“Nobody ever mentioned them.  Lord Asterion barely spoke to me most of the time, and why would mum have known?”

“But Merry knows.  About the one in the library, I mean.  How come she never told you about that one, at least?”

“How should I know?” said Rick, crossly.  “Probably because the issue of how to beget the next heir was never really relevant to me.  Frankly, I’m rather glad it didn’t.  I mean, I love her dearly, but you know what she can be like.”  He added the last with discomfort in his voice.  The other two chuckled.

“True enough,” said Jen.  “Anyway,” she continued, turning to Dave, “We were going to go and have a good look at them – wondered if you fancied tagging along?”

“You betcha!” said Dave, eagerly rubbing his hands together.  “But what about George, and Timmy the dog?”

Rick looked puzzled.  “Who?”

“Didn’t you read The Famous Five when you were a kid?”

Rick shook his head.

Jen rolled her eyes. “Four kids and a dog exploring old tunnels and finding treasure and stuff,” she explained.  Turning to Dave, she added, “And if you’re going to take the piss, you can go back to your wasp poison.”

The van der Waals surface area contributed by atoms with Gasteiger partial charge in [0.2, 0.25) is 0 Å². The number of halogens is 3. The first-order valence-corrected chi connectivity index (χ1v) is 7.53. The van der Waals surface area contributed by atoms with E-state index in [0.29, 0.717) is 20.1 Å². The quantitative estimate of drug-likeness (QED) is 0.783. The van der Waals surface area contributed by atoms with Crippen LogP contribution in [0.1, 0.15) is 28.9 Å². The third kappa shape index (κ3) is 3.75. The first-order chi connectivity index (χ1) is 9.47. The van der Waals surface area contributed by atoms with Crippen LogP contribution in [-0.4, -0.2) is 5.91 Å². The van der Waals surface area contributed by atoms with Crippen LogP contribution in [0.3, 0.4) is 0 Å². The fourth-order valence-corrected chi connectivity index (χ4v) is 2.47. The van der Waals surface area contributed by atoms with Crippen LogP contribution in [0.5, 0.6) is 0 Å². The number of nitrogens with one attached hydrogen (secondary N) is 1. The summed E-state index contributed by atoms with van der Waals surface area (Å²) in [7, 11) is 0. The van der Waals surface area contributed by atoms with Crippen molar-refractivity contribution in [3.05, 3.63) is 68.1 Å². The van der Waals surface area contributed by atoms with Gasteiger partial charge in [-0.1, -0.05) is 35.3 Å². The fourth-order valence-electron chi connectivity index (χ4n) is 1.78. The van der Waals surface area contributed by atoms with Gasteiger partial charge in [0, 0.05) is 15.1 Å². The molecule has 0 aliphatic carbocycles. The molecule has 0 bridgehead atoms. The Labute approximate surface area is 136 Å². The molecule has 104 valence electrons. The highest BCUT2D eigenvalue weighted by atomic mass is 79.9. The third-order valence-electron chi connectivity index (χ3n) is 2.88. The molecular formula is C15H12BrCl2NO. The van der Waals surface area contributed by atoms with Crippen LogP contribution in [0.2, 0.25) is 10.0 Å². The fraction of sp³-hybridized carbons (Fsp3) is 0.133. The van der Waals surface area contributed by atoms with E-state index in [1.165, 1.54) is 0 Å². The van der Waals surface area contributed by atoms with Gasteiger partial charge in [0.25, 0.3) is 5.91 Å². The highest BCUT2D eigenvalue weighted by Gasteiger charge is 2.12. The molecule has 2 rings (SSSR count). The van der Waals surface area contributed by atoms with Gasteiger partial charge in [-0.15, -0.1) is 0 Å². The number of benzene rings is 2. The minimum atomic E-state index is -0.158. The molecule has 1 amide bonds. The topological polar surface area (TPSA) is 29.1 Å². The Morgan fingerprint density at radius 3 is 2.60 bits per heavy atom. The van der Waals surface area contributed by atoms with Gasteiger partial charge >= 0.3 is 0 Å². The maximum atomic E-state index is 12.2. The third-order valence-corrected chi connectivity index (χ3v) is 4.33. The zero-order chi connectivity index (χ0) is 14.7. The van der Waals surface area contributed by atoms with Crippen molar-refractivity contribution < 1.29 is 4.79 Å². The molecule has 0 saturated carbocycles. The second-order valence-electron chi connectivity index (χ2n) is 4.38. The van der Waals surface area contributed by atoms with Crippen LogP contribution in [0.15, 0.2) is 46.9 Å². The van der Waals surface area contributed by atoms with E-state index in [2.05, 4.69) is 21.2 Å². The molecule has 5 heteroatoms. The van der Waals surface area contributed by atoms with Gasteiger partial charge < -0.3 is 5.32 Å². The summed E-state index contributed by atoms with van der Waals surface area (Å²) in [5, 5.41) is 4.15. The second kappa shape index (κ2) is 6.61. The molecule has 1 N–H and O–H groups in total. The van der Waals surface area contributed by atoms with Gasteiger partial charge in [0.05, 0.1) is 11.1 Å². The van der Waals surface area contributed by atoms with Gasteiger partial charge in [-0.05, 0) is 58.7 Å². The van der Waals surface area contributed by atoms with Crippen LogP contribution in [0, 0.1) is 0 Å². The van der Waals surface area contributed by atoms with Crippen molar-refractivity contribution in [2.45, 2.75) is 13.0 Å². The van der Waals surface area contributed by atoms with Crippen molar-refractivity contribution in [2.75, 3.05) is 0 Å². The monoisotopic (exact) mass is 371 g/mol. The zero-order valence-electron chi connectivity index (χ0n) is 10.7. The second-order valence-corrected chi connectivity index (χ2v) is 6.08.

Dave made a face.  “No thanks.  It needs to cool now, anyway.  Please let me come too, I’ll be good, I promise” he added, fluttering his eyelashes, wringing his hands and looking pleadingly at the others.

Jen turned to Rick with a sigh.  “What do you think?  Can you stand it?”

“I’ll do my best” he replied, with a martyred expression.

“Great!” said Dave.  “I’ll grab some torches – and some ginger beer!”

“Dave!” said Jen, warningly.

He grinned and retreated into his smelly shed.

“God!  How do you stand it?” said Jen to Rick.

“He’s alright,” said Rick, with a faint smile.  “If you ignore it for long enough, it goes away.  Then you get the real Dave.  He’s a good guy.”

“Irritating, though.”

“Sometimes.  But like I said, you have to ignore it.”

“Ignore what?” said Dave, once again bounding out of his shed, this time with torches.

“You, apparently” said Jen.

“Hey!” he said indignantly, to Rick.  “I hope you haven’t been blackening my character.”

“Dave my friend, you do a far better job of that than I ever could.”

Dave looked faintly pleased at that.

 

The evening had deepened whilst they had been talking and, as they made their way towards the house, they saw car headlights scything through the twilight.  All three stopped stock still, and Rick said, “Damn!  Ambrose is back.”